Snails Can Leave Their Shells and Other Myths About Animals
Looking for something slimy? Well, many people tend to believe that snails are just slugs with shells, but even though they look so similar, they’re completely different species.
Slugs don’t need any protective shells as all their internal organs are, well, internal — inside their slimy bodies. They can squish themselves and get into hard-to-reach places, which is why slugs can often be found in the most unlikely spaces, like under tree bark or inside tiny crevices, or at the library pretending to study for exams. Snails, on the other hand, are tightly connected with their shells and can’t survive without one.
Unlike hermit crabs, which replace their shells as they grow, snails are born with a shell on their back. Baby snails look adorable with those fragile translucent bubbles that calcify and become bigger and tougher with age. Cute. Many of the snails’ internal organs are inside the shell too, meaning if it gets crushed or damaged, the animal would probably not survive. Still, a snail can repair small scratches and cracks in the shell with the help of proteins and calcium secreted by its mantle.
Turtles are very close to snails in this regard, by the way, because, contrary to the common myth, they can’t leave their shell at a whim either. A turtle’s shell is an integral part of its body, and despite the reptile being able to hide its head and paws inside to protect itself from predators, its skeleton is fused with the hard shell. And just like any other animal’s skeleton, it grows with the turtle itself.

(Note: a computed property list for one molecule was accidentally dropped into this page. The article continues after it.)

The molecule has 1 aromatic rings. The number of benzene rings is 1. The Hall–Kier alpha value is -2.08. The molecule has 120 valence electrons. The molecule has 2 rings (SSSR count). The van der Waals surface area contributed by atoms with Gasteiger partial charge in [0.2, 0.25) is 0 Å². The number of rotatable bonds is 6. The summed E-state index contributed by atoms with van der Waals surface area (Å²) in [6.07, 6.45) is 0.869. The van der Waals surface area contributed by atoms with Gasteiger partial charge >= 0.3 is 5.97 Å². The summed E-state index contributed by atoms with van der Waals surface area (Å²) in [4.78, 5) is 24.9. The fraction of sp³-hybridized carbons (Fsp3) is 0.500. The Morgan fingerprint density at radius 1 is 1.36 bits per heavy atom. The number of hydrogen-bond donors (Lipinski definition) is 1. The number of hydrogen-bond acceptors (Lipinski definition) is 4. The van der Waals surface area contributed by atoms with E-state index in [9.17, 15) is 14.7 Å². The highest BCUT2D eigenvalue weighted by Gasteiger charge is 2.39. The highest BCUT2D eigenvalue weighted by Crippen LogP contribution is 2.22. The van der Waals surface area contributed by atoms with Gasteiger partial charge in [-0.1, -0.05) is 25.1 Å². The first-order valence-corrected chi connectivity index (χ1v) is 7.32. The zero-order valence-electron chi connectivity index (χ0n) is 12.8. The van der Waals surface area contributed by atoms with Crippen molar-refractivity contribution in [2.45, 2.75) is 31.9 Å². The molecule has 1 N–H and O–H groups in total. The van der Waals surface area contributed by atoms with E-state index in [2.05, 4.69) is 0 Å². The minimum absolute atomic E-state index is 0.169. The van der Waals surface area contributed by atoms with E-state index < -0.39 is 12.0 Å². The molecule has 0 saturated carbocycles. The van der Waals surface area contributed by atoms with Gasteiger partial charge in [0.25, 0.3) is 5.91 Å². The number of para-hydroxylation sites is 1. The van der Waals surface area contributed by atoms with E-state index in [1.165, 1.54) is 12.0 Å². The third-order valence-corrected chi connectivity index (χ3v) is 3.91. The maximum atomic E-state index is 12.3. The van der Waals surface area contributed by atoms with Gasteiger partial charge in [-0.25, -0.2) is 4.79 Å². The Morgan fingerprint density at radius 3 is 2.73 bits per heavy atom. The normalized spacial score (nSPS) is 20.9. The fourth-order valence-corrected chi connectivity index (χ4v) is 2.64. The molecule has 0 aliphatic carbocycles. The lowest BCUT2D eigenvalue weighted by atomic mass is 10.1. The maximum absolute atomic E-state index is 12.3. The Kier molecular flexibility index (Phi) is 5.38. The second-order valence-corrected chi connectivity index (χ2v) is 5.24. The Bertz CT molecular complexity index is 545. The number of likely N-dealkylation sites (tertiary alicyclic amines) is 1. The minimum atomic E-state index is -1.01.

Koalas do only eat eucalyptus leaves, but there are over 600 different kinds of those. And koalas only munch on 30! Or just 5% of what’s available on the menu. So it has to be a very specific eucalyptus tree to make a good meal for a picky koala. These adorable creatures also have something in common with domestic cats: they sleep for 18–20 hours a day.
Polar bears aren’t at all white. Their skin is black under the fur. They need white color to disguise themselves while on the hunt. The color black absorbs the sun better than any other, while white fur doesn’t stop sunlight. Rays pass right through it. In a sense, a polar bear has transparent fur.
There’s a myth that cats and dogs see the world in black and white. In reality, they just can’t distinguish some colors. Nobody knows how exactly dogs see. Some think they only distinguish two colors. Could be blue and yellow, for all we know. But they can see shades of other colors better than people! And cats have wonderful night vision. They need about 7 times less light than a human to see in the dark.
Giraffes were thought to be mute. But recently, it’s been found that they make low-frequency sounds at night to communicate with each other. During the day, they don’t say a word and warn each other of danger in a very unusual way: by moving their well-developed eyebrows. It’s likely that at night it’s difficult to see the eyebrows, so they start talking for real.